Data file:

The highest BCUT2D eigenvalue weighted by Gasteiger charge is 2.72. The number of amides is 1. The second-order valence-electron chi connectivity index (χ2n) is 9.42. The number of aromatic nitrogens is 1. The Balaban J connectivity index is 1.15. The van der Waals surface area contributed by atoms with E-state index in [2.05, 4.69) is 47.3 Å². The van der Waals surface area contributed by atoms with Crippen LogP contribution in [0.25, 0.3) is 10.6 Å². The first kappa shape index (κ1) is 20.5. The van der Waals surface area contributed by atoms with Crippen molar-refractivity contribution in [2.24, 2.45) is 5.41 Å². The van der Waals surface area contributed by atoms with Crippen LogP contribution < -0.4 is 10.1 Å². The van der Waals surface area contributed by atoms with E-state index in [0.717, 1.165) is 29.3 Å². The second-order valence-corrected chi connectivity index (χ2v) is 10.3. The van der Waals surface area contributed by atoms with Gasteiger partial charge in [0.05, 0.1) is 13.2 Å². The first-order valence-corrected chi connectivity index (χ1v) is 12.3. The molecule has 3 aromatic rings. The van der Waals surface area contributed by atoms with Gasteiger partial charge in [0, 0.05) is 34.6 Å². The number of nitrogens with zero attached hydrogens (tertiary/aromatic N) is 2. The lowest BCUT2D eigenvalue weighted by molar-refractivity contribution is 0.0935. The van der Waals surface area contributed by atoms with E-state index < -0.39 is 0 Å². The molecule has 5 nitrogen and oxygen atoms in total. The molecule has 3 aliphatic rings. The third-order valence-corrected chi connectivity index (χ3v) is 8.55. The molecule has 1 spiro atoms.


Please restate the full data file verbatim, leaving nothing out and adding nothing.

The highest BCUT2D eigenvalue weighted by Gasteiger charge is 2.72. The number of amides is 1. The second-order valence-electron chi connectivity index (χ2n) is 9.42. The number of aromatic nitrogens is 1. The Balaban J connectivity index is 1.15. The van der Waals surface area contributed by atoms with E-state index in [2.05, 4.69) is 47.3 Å². The van der Waals surface area contributed by atoms with Crippen LogP contribution in [0.25, 0.3) is 10.6 Å². The first kappa shape index (κ1) is 20.5. The van der Waals surface area contributed by atoms with Crippen molar-refractivity contribution in [2.24, 2.45) is 5.41 Å². The van der Waals surface area contributed by atoms with Crippen LogP contribution < -0.4 is 10.1 Å². The van der Waals surface area contributed by atoms with E-state index in [0.717, 1.165) is 29.3 Å². The second-order valence-corrected chi connectivity index (χ2v) is 10.3. The van der Waals surface area contributed by atoms with Gasteiger partial charge in [0.05, 0.1) is 13.2 Å². The first-order valence-corrected chi connectivity index (χ1v) is 12.3. The molecule has 3 aromatic rings. The van der Waals surface area contributed by atoms with Gasteiger partial charge in [0, 0.05) is 34.6 Å². The number of nitrogens with zero attached hydrogens (tertiary/aromatic N) is 2. The lowest BCUT2D eigenvalue weighted by molar-refractivity contribution is 0.0935. The van der Waals surface area contributed by atoms with E-state index < -0.39 is 0 Å². The molecule has 5 nitrogen and oxygen atoms in total. The molecule has 3 aliphatic rings. The third-order valence-corrected chi connectivity index (χ3v) is 8.55. The molecule has 1 spiro atoms.